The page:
Peloton fires back at music publishers with a countersuit
One month after a group of music publishers sued it for copyright infringement, Peloton is firing back with a countersuit claiming anticompetitive conduct. On Tuesday, the New York-based fitness startup filed an answer to a complaint by members of the National Music Publishers’ Association and other publishers in U.S. District Court of the Southern District of New York.
“Peloton is not the bad actor that Plaintiffs portray it to be,” the 46-page counterclaim reads. “Peloton values the musical element of its service offering and respects — and pays — the music rightsholders associated with that offering.”
The legal move is a response to a March filing in which several members of the National Music Publishers Association, such as The Royalty Network, sued 7-year-old Peloton, seeking damages in excess of $150 million for allegedly using unlicensed recordings from high-profile musicians including Bruno Mars and Lady Gaga. Many in the music business were surprised that a company of Peloton’s size could be in violation of licensing rights.
But Peloton Interactive disputes the claim, saying it has licenses from all major and many independent record labels, publishers and performing rights organizations representing the songwriters it uses. The brand says it has invested heavily in creating a licensing structure for its unique business model, which allows users to stream music from home as they cycle on its bikes. In the claim, Peloton alleges the NMPA and its publishers have engaged in anticompetitive conduct to “fix prices and to engage in a concerted refusal to deal with Peloton.” The fitness brand is seeking financial relief for the damages it says it sustained from the lawsuit and for the expense of litigation.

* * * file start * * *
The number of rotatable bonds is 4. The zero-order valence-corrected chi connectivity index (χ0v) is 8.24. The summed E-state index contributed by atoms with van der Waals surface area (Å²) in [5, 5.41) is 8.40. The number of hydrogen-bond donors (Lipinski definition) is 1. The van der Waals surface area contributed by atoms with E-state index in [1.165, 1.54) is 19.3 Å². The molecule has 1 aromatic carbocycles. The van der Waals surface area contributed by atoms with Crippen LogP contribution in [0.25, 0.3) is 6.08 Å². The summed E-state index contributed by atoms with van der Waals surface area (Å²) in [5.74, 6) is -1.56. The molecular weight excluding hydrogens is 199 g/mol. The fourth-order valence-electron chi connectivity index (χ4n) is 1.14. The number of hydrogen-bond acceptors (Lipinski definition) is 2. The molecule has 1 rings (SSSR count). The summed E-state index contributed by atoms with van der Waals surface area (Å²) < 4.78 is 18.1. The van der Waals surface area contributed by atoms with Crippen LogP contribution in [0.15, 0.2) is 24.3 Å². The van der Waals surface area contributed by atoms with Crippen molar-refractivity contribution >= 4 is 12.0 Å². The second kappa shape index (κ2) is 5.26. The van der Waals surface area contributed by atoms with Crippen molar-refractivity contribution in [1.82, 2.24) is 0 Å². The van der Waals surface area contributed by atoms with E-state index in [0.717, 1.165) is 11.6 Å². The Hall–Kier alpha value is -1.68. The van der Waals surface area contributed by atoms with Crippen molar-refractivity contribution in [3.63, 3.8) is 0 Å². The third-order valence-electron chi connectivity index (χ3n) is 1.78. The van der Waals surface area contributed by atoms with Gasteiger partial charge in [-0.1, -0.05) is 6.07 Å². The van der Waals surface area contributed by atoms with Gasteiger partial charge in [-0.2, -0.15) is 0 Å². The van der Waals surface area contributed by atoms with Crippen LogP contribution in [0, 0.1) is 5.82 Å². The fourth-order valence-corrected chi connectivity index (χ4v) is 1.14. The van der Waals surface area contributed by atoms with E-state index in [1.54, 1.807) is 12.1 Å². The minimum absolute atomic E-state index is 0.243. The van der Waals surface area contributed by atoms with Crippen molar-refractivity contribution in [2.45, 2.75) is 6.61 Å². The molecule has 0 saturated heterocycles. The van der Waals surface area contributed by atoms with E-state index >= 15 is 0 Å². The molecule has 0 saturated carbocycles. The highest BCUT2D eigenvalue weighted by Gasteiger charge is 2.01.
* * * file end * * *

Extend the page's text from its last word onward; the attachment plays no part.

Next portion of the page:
Peloton's suit continues, “Through these actions, NMPA has exceeded the bounds of legitimate conduct for a trade association and become the ringleader of concerted activity among would-be competitor music publishers, all in violation of the antitrust laws.”
Also on Tuesday, the NMPA responded to Peloton’s new filing with a statement alleging that the claim has no merit and that it will continue its fight for payment for musicians.
“The NMPA routinely defends the interests of its members’ copyrights in order to protect their value, prevent future infringement and to seek damages to which they are entitled under the law when their property has been stolen,” NMPA EVP and general counsel Danielle Aguirre said in a statement. “Peloton’s countersuit is further evidence that it does not value its relationship with the music industry but is instead hostile to the people without which it could not have built its thriving business.”